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    Cosmochemical evidence for the existence of short-lived radioisotopes (SLRI) such as 26^{26}Al and 60^{60}Fe at the time of the formation of primitive meteorites requires that these isotopes were synthesized in a massive star and then incorporated into chondrites within ∼106\sim 10^6 yr. A supernova shock wave has long been hypothesized to have transported the SLRI to the presolar dense cloud core, triggered cloud collapse, and injected the isotopes. Previous numerical calculations have shown that this scenario is plausible when the shock wave and dense cloud core are assumed to be isothermal at ∼10\sim 10 K, but not when compressional heating to ∼1000\sim 1000 K is assumed. We show here for the first time that when calculated with the FLASH2.5 adaptive mesh refinement (AMR) hydrodynamics code, a 20 km/sec shock wave can indeed trigger the collapse of a 1 M⊙M_\odot cloud while simultaneously injecting shock wave isotopes into the collapsing cloud, provided that cooling by molecular species such as H2_2O, CO2_2, and H2_2 is included. These calculations imply that the supernova trigger hypothesis is the most likely mechanism for delivering the SLRI present during the formation of the solar system.Comment: 12 pages, 4 color figures. Astrophysical Journal Letters (in press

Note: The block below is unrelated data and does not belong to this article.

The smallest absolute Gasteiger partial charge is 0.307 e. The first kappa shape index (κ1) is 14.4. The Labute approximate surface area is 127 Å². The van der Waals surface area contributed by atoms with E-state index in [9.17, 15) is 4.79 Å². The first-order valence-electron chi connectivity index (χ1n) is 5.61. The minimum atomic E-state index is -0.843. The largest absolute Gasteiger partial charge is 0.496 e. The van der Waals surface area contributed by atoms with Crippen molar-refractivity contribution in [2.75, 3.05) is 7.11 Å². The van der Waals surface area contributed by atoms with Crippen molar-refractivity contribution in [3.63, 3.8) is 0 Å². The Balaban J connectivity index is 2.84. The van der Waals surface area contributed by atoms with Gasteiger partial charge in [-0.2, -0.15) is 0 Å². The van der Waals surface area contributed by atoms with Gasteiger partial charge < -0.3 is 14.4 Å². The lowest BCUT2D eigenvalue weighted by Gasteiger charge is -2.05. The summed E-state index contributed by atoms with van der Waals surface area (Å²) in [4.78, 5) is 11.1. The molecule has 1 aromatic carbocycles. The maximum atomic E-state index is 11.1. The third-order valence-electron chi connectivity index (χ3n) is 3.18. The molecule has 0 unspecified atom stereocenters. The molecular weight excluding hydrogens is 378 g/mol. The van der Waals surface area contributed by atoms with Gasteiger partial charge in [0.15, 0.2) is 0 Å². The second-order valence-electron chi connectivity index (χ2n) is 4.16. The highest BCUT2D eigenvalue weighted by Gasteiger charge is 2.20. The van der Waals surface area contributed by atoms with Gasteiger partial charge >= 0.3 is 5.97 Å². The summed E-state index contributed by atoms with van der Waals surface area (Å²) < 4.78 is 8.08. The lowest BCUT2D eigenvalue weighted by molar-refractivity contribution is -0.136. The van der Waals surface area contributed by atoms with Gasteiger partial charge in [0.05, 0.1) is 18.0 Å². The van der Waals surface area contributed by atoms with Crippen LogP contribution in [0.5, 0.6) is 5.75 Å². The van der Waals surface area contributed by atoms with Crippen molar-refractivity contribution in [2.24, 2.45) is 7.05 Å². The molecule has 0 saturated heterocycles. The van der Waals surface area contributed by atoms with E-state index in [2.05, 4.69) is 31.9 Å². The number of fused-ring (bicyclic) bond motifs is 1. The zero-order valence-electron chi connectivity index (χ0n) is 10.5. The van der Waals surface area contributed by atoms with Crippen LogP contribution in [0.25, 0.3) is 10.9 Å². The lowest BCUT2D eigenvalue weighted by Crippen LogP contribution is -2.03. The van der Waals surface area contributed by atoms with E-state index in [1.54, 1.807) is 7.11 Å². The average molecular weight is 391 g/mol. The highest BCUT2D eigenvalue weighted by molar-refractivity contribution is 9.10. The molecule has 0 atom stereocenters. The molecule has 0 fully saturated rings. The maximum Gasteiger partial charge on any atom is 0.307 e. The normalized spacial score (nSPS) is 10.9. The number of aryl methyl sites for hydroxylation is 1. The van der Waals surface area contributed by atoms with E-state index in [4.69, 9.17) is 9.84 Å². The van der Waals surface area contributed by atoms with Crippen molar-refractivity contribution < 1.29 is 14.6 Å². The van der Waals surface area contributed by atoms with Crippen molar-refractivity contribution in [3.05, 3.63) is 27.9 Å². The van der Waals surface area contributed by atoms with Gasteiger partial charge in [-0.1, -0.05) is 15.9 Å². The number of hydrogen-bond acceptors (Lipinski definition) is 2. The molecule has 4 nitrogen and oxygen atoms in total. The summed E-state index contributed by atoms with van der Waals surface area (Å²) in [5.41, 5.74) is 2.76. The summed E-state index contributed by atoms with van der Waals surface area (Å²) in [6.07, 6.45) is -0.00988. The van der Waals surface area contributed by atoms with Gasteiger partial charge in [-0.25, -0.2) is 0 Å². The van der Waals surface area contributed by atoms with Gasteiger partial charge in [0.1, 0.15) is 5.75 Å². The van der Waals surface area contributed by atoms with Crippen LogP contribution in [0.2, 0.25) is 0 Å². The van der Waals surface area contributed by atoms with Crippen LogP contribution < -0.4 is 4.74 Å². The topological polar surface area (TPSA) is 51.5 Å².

Volumes of polytopes in spaces of constant curvature

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    We overview the volume calculations for polyhedra in Euclidean, spherical and hyperbolic spaces. We prove the Sforza formula for the volume of an arbitrary tetrahedron in H3H^3 and S3S^3. We also present some results, which provide a solution for Seidel problem on the volume of non-Euclidean tetrahedron. Finally, we consider a convex hyperbolic quadrilateral inscribed in a circle, horocycle or one branch of equidistant curve. This is a natural hyperbolic analog of the cyclic quadrilateral in the Euclidean plane. We find a few versions of the Brahmagupta formula for the area of such quadrilateral. We also present a formula for the area of a hyperbolic trapezoid.Comment: 22 pages, 9 figures, 58 reference

    Insurance as maladaptation: Resilience and the 'business as usual' paradox